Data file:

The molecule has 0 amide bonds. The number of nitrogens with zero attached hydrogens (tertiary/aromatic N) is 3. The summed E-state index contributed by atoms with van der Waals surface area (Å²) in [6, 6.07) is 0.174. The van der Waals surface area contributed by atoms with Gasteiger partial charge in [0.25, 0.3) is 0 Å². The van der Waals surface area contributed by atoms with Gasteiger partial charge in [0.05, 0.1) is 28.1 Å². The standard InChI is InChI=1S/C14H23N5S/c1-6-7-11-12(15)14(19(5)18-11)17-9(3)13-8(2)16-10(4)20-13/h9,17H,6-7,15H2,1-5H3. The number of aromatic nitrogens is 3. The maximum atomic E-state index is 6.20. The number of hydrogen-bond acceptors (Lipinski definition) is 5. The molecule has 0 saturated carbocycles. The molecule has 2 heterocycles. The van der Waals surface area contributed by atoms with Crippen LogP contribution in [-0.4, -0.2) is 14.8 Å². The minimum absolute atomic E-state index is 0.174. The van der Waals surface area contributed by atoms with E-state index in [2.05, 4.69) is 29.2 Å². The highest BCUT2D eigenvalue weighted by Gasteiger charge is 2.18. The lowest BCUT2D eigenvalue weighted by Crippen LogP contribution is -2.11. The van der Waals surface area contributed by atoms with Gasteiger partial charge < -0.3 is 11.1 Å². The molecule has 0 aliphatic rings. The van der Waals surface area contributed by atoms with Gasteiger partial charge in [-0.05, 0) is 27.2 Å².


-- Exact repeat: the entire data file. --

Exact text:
The molecule has 0 amide bonds. The number of nitrogens with zero attached hydrogens (tertiary/aromatic N) is 3. The summed E-state index contributed by atoms with van der Waals surface area (Å²) in [6, 6.07) is 0.174. The van der Waals surface area contributed by atoms with Gasteiger partial charge in [0.25, 0.3) is 0 Å². The van der Waals surface area contributed by atoms with Gasteiger partial charge in [0.05, 0.1) is 28.1 Å². The standard InChI is InChI=1S/C14H23N5S/c1-6-7-11-12(15)14(19(5)18-11)17-9(3)13-8(2)16-10(4)20-13/h9,17H,6-7,15H2,1-5H3. The number of aromatic nitrogens is 3. The maximum atomic E-state index is 6.20. The number of hydrogen-bond acceptors (Lipinski definition) is 5. The molecule has 0 saturated carbocycles. The molecule has 2 heterocycles. The van der Waals surface area contributed by atoms with Crippen LogP contribution in [-0.4, -0.2) is 14.8 Å². The minimum absolute atomic E-state index is 0.174. The van der Waals surface area contributed by atoms with E-state index in [2.05, 4.69) is 29.2 Å². The highest BCUT2D eigenvalue weighted by Gasteiger charge is 2.18. The lowest BCUT2D eigenvalue weighted by Crippen LogP contribution is -2.11. The van der Waals surface area contributed by atoms with Gasteiger partial charge < -0.3 is 11.1 Å². The molecule has 0 aliphatic rings. The van der Waals surface area contributed by atoms with Gasteiger partial charge in [-0.05, 0) is 27.2 Å².